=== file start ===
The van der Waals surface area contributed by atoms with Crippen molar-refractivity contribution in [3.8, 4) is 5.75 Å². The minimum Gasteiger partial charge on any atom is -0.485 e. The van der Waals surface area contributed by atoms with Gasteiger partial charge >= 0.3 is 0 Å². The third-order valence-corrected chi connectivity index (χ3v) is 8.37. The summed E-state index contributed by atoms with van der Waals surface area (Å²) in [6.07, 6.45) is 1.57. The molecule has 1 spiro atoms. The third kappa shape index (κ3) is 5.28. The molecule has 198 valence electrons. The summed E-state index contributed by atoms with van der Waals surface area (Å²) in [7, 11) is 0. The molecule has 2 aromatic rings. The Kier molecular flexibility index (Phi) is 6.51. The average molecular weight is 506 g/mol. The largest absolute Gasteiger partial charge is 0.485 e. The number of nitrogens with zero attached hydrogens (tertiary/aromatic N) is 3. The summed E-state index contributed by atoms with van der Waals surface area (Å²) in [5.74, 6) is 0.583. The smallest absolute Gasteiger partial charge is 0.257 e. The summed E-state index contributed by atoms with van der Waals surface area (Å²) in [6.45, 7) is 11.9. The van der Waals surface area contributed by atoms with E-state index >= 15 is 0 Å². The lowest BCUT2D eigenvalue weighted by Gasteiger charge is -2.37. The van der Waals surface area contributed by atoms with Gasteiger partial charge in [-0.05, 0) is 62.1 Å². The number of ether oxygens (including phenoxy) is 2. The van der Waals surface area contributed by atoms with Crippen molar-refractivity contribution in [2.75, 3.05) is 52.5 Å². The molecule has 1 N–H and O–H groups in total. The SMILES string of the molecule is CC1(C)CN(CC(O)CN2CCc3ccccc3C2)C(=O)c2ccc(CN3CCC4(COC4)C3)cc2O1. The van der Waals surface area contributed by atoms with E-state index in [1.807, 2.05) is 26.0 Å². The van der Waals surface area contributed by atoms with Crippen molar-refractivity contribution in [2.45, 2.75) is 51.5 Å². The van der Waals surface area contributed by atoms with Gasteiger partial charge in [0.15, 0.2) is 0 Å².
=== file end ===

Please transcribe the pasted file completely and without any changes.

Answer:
The van der Waals surface area contributed by atoms with Crippen molar-refractivity contribution in [3.8, 4) is 5.75 Å². The minimum Gasteiger partial charge on any atom is -0.485 e. The van der Waals surface area contributed by atoms with Gasteiger partial charge >= 0.3 is 0 Å². The third-order valence-corrected chi connectivity index (χ3v) is 8.37. The summed E-state index contributed by atoms with van der Waals surface area (Å²) in [6.07, 6.45) is 1.57. The molecule has 1 spiro atoms. The third kappa shape index (κ3) is 5.28. The molecule has 198 valence electrons. The summed E-state index contributed by atoms with van der Waals surface area (Å²) in [7, 11) is 0. The molecule has 2 aromatic rings. The Kier molecular flexibility index (Phi) is 6.51. The average molecular weight is 506 g/mol. The largest absolute Gasteiger partial charge is 0.485 e. The number of nitrogens with zero attached hydrogens (tertiary/aromatic N) is 3. The summed E-state index contributed by atoms with van der Waals surface area (Å²) in [5.74, 6) is 0.583. The smallest absolute Gasteiger partial charge is 0.257 e. The summed E-state index contributed by atoms with van der Waals surface area (Å²) in [6.45, 7) is 11.9. The van der Waals surface area contributed by atoms with E-state index >= 15 is 0 Å². The lowest BCUT2D eigenvalue weighted by Gasteiger charge is -2.37. The van der Waals surface area contributed by atoms with Gasteiger partial charge in [-0.05, 0) is 62.1 Å². The number of ether oxygens (including phenoxy) is 2. The van der Waals surface area contributed by atoms with Crippen molar-refractivity contribution in [2.75, 3.05) is 52.5 Å². The molecule has 1 N–H and O–H groups in total. The SMILES string of the molecule is CC1(C)CN(CC(O)CN2CCc3ccccc3C2)C(=O)c2ccc(CN3CCC4(COC4)C3)cc2O1. The van der Waals surface area contributed by atoms with E-state index in [1.807, 2.05) is 26.0 Å². The van der Waals surface area contributed by atoms with Crippen molar-refractivity contribution in [2.45, 2.75) is 51.5 Å². The van der Waals surface area contributed by atoms with Gasteiger partial charge in [0.15, 0.2) is 0 Å².